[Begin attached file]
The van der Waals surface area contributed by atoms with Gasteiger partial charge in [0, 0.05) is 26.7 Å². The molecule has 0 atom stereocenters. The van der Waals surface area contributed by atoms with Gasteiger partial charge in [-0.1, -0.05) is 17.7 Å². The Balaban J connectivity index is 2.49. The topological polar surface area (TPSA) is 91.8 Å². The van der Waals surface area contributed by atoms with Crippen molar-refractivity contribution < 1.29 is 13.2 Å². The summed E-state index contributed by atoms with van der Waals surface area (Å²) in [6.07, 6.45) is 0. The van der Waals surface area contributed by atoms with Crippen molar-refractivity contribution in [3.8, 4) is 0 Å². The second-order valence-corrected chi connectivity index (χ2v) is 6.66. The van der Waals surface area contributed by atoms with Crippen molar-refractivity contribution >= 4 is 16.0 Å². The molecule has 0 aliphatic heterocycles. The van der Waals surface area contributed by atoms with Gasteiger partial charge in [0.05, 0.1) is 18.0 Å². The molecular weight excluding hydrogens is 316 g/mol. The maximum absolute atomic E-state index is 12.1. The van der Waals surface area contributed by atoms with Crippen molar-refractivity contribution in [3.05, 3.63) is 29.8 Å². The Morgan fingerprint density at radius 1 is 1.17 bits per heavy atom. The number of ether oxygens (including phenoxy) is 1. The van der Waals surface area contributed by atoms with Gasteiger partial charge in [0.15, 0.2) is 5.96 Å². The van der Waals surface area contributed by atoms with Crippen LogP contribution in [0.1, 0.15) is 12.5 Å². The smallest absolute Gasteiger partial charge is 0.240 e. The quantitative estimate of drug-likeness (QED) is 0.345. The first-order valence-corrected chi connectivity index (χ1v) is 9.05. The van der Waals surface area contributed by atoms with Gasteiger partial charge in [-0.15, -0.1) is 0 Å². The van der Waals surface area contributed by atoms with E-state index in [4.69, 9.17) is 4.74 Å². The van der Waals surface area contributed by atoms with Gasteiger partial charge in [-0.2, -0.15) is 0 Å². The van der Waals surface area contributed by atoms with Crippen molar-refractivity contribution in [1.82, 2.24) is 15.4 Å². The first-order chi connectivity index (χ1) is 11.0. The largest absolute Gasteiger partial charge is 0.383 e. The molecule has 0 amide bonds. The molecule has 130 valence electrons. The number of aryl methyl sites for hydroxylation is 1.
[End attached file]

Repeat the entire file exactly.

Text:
The van der Waals surface area contributed by atoms with Gasteiger partial charge in [0, 0.05) is 26.7 Å². The molecule has 0 atom stereocenters. The van der Waals surface area contributed by atoms with Gasteiger partial charge in [-0.1, -0.05) is 17.7 Å². The Balaban J connectivity index is 2.49. The topological polar surface area (TPSA) is 91.8 Å². The van der Waals surface area contributed by atoms with Crippen molar-refractivity contribution < 1.29 is 13.2 Å². The summed E-state index contributed by atoms with van der Waals surface area (Å²) in [6.07, 6.45) is 0. The van der Waals surface area contributed by atoms with Crippen molar-refractivity contribution in [3.8, 4) is 0 Å². The second-order valence-corrected chi connectivity index (χ2v) is 6.66. The van der Waals surface area contributed by atoms with Crippen molar-refractivity contribution >= 4 is 16.0 Å². The molecule has 0 aliphatic heterocycles. The van der Waals surface area contributed by atoms with Gasteiger partial charge in [0.05, 0.1) is 18.0 Å². The molecular weight excluding hydrogens is 316 g/mol. The maximum absolute atomic E-state index is 12.1. The van der Waals surface area contributed by atoms with Crippen molar-refractivity contribution in [3.05, 3.63) is 29.8 Å². The Morgan fingerprint density at radius 1 is 1.17 bits per heavy atom. The number of ether oxygens (including phenoxy) is 1. The van der Waals surface area contributed by atoms with Gasteiger partial charge in [0.15, 0.2) is 5.96 Å². The van der Waals surface area contributed by atoms with Crippen LogP contribution in [0.1, 0.15) is 12.5 Å². The smallest absolute Gasteiger partial charge is 0.240 e. The quantitative estimate of drug-likeness (QED) is 0.345. The first-order valence-corrected chi connectivity index (χ1v) is 9.05. The van der Waals surface area contributed by atoms with Gasteiger partial charge in [-0.15, -0.1) is 0 Å². The van der Waals surface area contributed by atoms with E-state index in [4.69, 9.17) is 4.74 Å². The van der Waals surface area contributed by atoms with Gasteiger partial charge in [-0.2, -0.15) is 0 Å². The van der Waals surface area contributed by atoms with Crippen molar-refractivity contribution in [1.82, 2.24) is 15.4 Å². The first-order chi connectivity index (χ1) is 11.0. The largest absolute Gasteiger partial charge is 0.383 e. The molecule has 0 amide bonds. The molecule has 130 valence electrons. The number of aryl methyl sites for hydroxylation is 1.